World's four biggest banks, which are owned by the Chinese state, are in major trouble having lost $14 trillion of assets amid fear of a financial meltdown triggered by US-China trade wars and Hong Kong democracy protests, media reports say. There is widespread fear that the government in Beijing will direct them to bail out their smaller peers as crisis spreads through the economy, the reports say.
Industrial and Commercial Bank of China Ltd, the world's largest lender by assets, lost $11 billion of market value last week after recapitalizing a troubled regional bank as part of a government-led rescue program, a Bloomberg report said. Big Chinese lenders have long sacrificed profits for "national service", but that prospect has become increasingly worrying as pressure builds on their regional, city and rural peers, according to the report. Smaller Chinese banks need an estimated $349 billion of fresh capital, according to UBS Group AG. For shareholders already skittish about the US-China trade war, rising corporate defaults and slowing economic growth, the asset management group advises sell.
"State-owned commercial banks are clearly suffering from the market impression that they will need to swallow other smaller and weaker banks, at least partially,'' said Alicia Garcia Herrero, chief economist for the Asia Pacific at Natixis SA in Hong Kong. ICBC tops the list of biggest banks in assets at a whopping $4.4 trillion, followed by China Construction Bank at $3.6 trillion and Agricultural Bank of China at $3.5 trillion with Bank of China at $3.2 trillion placed fourth on the global list. Japanese bank Mitsubishi UFJ is in the fifth position at $2.9 trillion.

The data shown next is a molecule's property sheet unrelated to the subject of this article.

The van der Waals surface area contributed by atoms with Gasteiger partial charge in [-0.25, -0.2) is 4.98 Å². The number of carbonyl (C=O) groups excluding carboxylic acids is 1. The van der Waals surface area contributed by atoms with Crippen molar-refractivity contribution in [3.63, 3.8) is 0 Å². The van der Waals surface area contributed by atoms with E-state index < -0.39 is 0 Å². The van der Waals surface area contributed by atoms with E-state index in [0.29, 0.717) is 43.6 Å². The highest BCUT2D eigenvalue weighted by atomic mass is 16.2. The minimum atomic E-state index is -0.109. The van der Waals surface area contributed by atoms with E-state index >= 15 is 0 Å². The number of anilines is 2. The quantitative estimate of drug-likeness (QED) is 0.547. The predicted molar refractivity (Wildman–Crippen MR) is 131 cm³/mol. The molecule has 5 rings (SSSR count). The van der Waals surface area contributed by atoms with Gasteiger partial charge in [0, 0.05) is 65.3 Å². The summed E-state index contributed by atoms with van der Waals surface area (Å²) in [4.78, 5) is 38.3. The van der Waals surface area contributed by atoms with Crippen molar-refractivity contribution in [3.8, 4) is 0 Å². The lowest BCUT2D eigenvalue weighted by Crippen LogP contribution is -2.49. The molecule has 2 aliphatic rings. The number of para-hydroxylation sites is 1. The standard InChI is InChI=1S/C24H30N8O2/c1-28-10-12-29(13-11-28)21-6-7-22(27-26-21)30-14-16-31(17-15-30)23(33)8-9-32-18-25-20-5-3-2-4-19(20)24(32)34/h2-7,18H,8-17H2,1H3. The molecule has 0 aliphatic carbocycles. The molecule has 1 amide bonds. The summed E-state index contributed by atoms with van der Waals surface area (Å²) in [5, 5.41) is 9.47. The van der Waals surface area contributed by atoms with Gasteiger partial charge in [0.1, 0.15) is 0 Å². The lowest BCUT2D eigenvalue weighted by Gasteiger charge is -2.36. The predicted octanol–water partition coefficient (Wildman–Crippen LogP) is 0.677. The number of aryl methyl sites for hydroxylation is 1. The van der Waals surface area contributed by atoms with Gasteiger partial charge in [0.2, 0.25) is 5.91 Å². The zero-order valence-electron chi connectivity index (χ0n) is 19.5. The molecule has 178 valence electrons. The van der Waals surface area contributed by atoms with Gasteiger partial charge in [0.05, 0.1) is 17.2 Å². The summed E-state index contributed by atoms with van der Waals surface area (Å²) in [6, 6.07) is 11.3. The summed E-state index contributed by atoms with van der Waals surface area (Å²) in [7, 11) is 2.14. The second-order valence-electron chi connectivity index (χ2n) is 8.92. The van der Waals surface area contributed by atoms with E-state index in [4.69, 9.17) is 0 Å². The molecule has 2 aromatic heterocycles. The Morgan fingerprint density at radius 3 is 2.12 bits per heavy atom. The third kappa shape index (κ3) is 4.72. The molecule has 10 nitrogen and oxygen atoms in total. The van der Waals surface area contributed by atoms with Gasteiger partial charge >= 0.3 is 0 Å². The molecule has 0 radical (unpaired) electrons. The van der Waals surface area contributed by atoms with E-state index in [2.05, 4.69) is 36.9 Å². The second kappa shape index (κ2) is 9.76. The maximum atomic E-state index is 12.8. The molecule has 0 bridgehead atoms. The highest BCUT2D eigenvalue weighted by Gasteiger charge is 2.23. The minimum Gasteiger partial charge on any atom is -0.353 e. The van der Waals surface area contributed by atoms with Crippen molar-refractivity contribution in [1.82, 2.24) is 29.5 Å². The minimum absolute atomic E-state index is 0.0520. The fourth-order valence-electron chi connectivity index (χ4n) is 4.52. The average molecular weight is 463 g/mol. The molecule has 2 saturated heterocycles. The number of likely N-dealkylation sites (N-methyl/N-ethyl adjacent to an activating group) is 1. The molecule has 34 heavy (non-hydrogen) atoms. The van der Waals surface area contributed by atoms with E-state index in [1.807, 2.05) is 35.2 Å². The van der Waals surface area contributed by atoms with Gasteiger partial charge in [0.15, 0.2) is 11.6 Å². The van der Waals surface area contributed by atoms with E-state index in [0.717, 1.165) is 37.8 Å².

The apparent silence of the China Banking and Insurance Regulatory Commission and press officers at the country's other mega-banks – China Construction Bank Corp, Bank of China Ltd, and Agricultural Bank of China Ltd – has not helped ease the fears, according to the report.
China's $40-trillion banking system has been dominated by the big four banks for decades. But they've been joined in recent years by hundreds of smaller banks, many of which funded themselves with opaque asset management products and dubious interbank borrowing. These smaller banks are now getting squeezed as regulators clamp down on risky funding methods and China's economic slowdown causes bad loans to increase.
The Chinese government cannot afford to allow these smaller banks to fail because that could trigger a financial meltdown and trigger capital flight with a cascading impact on the economy, analysts feel. Beijing stepped in to take over a failing bank for the first time in 20 years when it took over Baoshang Bank Co two months back. It directed ICBC to inject capital into Bank of Jinzhou Co. Analysts predict that more of China's roughly 4,000 small lenders will soon be trouble and that bigger banks may be required to save them.
"The smaller banks, as they require the fire hose, will likely get rolled up into the bigger banks, where they can disappear," the report quotes Christopher Balding, an associate professor at Fulbright University Vietnam who has written extensively on the Chinese economy and financial system, as saying.